VR for Chronic Pain Startup Karuna Labs Raises $3M to Retrain The Brain

– Mirroring techniques in virtual reality have the potential to improve range of motion in chronic pain patients, a new Karuna Labs study finds. 

– The study provides evidence that MVF, originally developed to help with neuropathic pain, in VR can influence the perception of pain in the affected limb.

– These results may lead to greater knowledge of the mechanisms by which MVF can relieve chronic pain in additional areas. 

Karuna Labs, the creator of chronic pain management programs using virtual reality (VR) tech, has announced study results showing Mirror Visual Feedback (MVF) in VR can influence and improve the function of limbs affected by chronic pain. The study supports evidence that MVF, originally developed to help with neuropathic pain, in VR can influence the perception of pain in the affected limb. This form of therapy has many advantages including an alternative to surgery and opioids. 

Study Protocols

The study evaluated 15 patients with chronic shoulder pain and measured range of motion on three planes for each arm: shoulder flexion (arms straight above the head), shoulder scaption (arms out to the sides), and shoulder abduction (arms straight out and away from the body).

Karuna Labs performed the study to measure the effects on patients using its Virtual Embodiment TherapyTM technology, which applies the following:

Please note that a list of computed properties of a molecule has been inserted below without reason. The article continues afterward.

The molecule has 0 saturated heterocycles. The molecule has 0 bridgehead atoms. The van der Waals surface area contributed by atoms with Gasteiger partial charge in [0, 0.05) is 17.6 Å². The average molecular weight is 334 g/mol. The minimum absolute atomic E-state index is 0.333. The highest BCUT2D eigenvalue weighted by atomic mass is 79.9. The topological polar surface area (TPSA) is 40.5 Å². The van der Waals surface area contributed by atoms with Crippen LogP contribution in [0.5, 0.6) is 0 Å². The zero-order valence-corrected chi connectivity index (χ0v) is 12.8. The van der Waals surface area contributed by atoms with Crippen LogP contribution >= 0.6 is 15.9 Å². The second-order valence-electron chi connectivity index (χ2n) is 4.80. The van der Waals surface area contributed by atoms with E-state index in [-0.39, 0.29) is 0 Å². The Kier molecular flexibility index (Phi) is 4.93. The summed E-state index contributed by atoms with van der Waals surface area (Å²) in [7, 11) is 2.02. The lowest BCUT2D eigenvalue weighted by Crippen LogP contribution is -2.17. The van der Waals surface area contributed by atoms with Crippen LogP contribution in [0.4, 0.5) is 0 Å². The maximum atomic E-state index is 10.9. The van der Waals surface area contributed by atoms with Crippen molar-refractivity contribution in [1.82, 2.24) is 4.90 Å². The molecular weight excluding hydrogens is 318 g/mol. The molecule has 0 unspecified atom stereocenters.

– Graded Motor Imagery

– Corrective exercises from physical therapy which focus on performing activities of daily living

– Real-time position tracking

Study Results

A paired T-test revealed a significant decrease in range of motion when the non-affected arm was mirrored onto the painful arm (moving the non-affected arm but seeing painful side move) for shoulder flexion (t = 2.761, P = 0.019) and for shoulder scaption (t = 3.182, P = 0.009). No significant effect was observed for shoulder abduction when the non-affected arm was mirrored onto painful arm (t = −0.04, P = 0.96). These results indicate that range of motion for flexion and scaption is reduced in a non-affected limb when patients perceive the movement as occurring in their painful limb.

Future Implications for Mirror Visual Feedback

“These study results using our proprietary VR technology have immense implications for rehabilitation in patients suffering from chronic pain,” said Lincoln Nguyen, CEO of Karuna Labs. “Not only does our virtual embodiment training provide measurable improvements in range of motion for patients with chronic pain, but it also is a safer and more effective alternative to surgery, opioids, and traditional physical therapy upon further study.”